Last week I was on “workcation” with my family in Croatia.
And one day, while we were driving on the winding island roads of Hvar, I saw a sign for a restaurant that caught my eye.
(This isn’t the first time that’s happened.)
The sign for the restaurant said:
“Mostly homemade food.”
I looked at my husband and said, “Well, you have to appreciate their honesty…”
And then it got me thinking about the sustainable fashion world — and all of the new brands launching with sustainability at the forefront of their business models.
The good news is that in the past 10 years the term “sustainable fashion” has become more and more recognizable and well known.
The bad news is that the term is now often overused and sometimes even greenwashed.
Companies claim to be “a sustainable fashion brand,” but they use it as an overarching brand mark instead of explaining exactly how their company implements sustainability into their supply chain.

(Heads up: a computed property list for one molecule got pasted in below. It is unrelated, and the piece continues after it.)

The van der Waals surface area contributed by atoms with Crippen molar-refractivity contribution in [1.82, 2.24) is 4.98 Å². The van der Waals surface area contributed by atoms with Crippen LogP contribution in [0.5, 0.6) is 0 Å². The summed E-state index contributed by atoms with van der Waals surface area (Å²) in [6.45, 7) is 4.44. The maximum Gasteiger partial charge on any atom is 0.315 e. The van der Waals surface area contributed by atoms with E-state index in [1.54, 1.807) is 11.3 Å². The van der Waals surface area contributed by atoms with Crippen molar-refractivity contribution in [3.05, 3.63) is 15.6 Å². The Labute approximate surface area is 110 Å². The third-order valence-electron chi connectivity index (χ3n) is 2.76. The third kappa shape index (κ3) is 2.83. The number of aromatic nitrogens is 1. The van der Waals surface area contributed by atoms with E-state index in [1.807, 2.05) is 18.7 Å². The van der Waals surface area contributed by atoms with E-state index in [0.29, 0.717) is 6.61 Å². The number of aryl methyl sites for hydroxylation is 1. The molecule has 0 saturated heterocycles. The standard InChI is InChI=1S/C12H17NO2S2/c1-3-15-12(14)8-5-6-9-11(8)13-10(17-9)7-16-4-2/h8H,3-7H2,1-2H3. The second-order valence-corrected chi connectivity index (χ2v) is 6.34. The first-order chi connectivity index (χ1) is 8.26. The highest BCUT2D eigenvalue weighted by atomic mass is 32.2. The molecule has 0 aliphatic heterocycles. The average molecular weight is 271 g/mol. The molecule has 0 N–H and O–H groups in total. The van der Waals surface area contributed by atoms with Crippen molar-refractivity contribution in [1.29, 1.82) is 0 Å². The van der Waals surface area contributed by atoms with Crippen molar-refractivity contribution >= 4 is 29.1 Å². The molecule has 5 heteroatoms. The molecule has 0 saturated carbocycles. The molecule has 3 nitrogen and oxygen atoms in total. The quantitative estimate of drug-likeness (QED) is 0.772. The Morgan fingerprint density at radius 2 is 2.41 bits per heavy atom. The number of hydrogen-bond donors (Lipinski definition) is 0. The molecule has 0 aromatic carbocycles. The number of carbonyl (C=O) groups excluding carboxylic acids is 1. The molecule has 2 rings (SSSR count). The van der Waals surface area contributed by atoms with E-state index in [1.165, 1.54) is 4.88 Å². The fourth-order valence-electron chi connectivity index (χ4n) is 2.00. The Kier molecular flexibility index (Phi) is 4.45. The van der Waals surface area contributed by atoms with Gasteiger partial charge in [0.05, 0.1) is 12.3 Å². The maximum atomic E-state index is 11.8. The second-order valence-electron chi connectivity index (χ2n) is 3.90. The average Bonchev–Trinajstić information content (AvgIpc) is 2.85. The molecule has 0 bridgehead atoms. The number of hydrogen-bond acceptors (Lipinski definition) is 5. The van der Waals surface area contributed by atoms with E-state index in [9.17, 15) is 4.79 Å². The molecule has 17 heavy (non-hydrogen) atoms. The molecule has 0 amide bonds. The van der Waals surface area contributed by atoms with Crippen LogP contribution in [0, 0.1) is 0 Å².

There’s really no such thing as “perfectly sustainable,” and I see red flags anytime a brand claims to be so.
With many of you being the future of this industry, I’d encourage you to think more deeply about the words you use to describe your sustainable fashion brand.
Because I think we can do better.
Yes, there are words like “conscious,” “socially-driven,” “eco” and “ethical” but how can you describe your brand’s ethos in a way that stands out from the rest?
And even more so, in a way that is transparent and honest?
One way is by getting specific.
Think about the words that your target customer cares about. Sift through the phrases that would peak their interest.
Because the truth is,
A sign for “homemade food” wouldn’t have caught my attention.
My mind would have just categorized it as another cute local restaurant.
Adding the word “mostly” not only piqued my curiosity but made me feel trust.
I knew that if I went into that restaurant to eat, I would know exactly which items on the menu were homemade and which ones weren’t.
And that same thought process can be applied to your own customers.
Because ultimately, that’s what they want to feel. A customer who cares enough to seek out sustainable fashion wants to be able to trust you.
To trust that what they’re buying is mostly sustainable.